The following Banking & Finance guidance note provides comprehensive and up to date legal information covering:
The terms security and quasi-security are frequently used in relation to finance transactions.
This Practice Note considers the term security in the context of security interests (eg a mortgage) which are created as collateral for a finance transaction.
Such security interests should not be confused with a 'security' or 'securities' in the context of the capital markets (both equity and debt). In capital markets transactions the term 'securities' refers to documents that evidences a debt or an investment. Securities in the context of capital markets are outside the scope of this Practice Note. For information on debt capital markets, see Practice Note: Introduction to the debt capital markets.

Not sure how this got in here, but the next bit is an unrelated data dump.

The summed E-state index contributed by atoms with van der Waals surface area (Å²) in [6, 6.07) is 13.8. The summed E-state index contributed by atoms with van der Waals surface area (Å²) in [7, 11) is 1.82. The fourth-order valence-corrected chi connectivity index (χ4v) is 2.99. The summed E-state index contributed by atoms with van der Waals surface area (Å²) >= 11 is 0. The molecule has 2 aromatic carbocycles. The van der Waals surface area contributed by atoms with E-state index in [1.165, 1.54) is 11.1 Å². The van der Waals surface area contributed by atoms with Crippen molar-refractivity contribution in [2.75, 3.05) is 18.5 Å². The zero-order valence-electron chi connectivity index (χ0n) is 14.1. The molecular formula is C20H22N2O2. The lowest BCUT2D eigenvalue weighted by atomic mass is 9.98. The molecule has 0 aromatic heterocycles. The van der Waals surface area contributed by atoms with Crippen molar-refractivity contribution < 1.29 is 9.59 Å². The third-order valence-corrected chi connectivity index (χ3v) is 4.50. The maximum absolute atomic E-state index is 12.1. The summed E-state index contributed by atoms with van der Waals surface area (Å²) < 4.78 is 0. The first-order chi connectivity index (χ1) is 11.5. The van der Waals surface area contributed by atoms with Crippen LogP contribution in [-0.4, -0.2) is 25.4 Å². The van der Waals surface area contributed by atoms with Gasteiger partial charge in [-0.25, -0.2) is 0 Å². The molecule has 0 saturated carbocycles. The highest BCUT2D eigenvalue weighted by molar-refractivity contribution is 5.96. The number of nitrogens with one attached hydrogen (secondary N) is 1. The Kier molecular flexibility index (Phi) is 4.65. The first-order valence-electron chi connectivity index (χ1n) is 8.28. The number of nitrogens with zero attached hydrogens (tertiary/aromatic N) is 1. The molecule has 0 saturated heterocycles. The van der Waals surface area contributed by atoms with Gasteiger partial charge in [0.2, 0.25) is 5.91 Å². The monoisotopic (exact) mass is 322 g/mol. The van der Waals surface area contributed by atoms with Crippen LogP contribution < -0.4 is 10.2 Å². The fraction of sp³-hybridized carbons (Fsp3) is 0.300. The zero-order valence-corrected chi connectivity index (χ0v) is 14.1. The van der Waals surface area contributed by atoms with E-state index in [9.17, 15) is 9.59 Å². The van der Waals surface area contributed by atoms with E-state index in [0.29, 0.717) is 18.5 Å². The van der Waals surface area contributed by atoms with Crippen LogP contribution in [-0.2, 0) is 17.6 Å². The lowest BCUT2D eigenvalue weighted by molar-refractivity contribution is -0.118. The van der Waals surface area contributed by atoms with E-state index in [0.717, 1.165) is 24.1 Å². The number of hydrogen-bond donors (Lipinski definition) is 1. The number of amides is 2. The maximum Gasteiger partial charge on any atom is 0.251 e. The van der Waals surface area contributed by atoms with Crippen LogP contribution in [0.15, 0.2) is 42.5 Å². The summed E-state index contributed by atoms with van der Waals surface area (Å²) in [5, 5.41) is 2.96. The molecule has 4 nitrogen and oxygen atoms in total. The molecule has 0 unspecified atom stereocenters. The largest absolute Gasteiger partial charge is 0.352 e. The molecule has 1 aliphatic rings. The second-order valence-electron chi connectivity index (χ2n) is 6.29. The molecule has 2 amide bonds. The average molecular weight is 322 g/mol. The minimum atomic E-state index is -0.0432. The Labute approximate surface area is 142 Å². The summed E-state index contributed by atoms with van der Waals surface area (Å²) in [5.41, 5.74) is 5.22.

English law recognises four types of security (mortgages, charges, pledges and liens). A much broader range of arrangements could fall under the umbrella of quasi-security eg guarantees, comfort letters and set-off rights. Some lawyers even consider negative pledges to be a form of quasi-security.
This Practice Note explains:
why lenders take security and/or quasi-security
what security is
what quasi-security is
how security differs from quasi-security
how security and quasi-security can be used together
A lender's primary concern is that it is repaid. Even if a lender obtains a judgment for payment of the sum owed to it by its borrower, this does not mean that a lender will be repaid
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